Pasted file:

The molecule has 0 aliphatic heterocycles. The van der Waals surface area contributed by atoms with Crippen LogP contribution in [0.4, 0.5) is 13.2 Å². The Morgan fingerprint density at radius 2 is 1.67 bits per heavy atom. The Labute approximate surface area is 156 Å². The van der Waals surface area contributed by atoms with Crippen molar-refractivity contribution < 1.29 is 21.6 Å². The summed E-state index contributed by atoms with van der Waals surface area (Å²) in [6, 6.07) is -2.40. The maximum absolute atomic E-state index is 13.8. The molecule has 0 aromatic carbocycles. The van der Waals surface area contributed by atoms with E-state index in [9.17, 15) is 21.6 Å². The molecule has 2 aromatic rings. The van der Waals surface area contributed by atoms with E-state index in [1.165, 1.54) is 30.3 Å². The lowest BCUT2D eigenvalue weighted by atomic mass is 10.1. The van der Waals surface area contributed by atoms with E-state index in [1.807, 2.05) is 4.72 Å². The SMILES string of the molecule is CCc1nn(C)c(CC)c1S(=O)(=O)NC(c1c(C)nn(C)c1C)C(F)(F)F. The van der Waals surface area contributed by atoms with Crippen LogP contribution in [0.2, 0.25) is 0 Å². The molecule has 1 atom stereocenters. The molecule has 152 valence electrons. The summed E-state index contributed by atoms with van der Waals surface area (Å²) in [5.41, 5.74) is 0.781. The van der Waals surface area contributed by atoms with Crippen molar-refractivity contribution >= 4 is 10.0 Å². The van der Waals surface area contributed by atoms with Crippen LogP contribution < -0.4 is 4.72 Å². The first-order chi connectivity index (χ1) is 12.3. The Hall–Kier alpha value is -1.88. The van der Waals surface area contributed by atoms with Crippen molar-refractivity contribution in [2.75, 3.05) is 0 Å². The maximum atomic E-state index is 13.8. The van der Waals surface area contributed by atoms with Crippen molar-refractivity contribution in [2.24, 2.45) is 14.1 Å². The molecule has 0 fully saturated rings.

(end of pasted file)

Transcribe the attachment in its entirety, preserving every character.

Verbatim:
The molecule has 0 aliphatic heterocycles. The van der Waals surface area contributed by atoms with Crippen LogP contribution in [0.4, 0.5) is 13.2 Å². The Morgan fingerprint density at radius 2 is 1.67 bits per heavy atom. The Labute approximate surface area is 156 Å². The van der Waals surface area contributed by atoms with Crippen molar-refractivity contribution < 1.29 is 21.6 Å². The summed E-state index contributed by atoms with van der Waals surface area (Å²) in [6, 6.07) is -2.40. The maximum absolute atomic E-state index is 13.8. The molecule has 0 aromatic carbocycles. The van der Waals surface area contributed by atoms with E-state index in [9.17, 15) is 21.6 Å². The molecule has 2 aromatic rings. The van der Waals surface area contributed by atoms with E-state index in [1.165, 1.54) is 30.3 Å². The lowest BCUT2D eigenvalue weighted by atomic mass is 10.1. The van der Waals surface area contributed by atoms with E-state index in [1.807, 2.05) is 4.72 Å². The SMILES string of the molecule is CCc1nn(C)c(CC)c1S(=O)(=O)NC(c1c(C)nn(C)c1C)C(F)(F)F. The van der Waals surface area contributed by atoms with Crippen LogP contribution in [0.2, 0.25) is 0 Å². The molecule has 1 atom stereocenters. The molecule has 152 valence electrons. The summed E-state index contributed by atoms with van der Waals surface area (Å²) in [5.41, 5.74) is 0.781. The van der Waals surface area contributed by atoms with Crippen molar-refractivity contribution >= 4 is 10.0 Å². The van der Waals surface area contributed by atoms with Crippen LogP contribution < -0.4 is 4.72 Å². The first-order chi connectivity index (χ1) is 12.3. The Hall–Kier alpha value is -1.88. The van der Waals surface area contributed by atoms with Crippen molar-refractivity contribution in [2.75, 3.05) is 0 Å². The maximum atomic E-state index is 13.8. The van der Waals surface area contributed by atoms with Crippen molar-refractivity contribution in [2.24, 2.45) is 14.1 Å². The molecule has 0 fully saturated rings.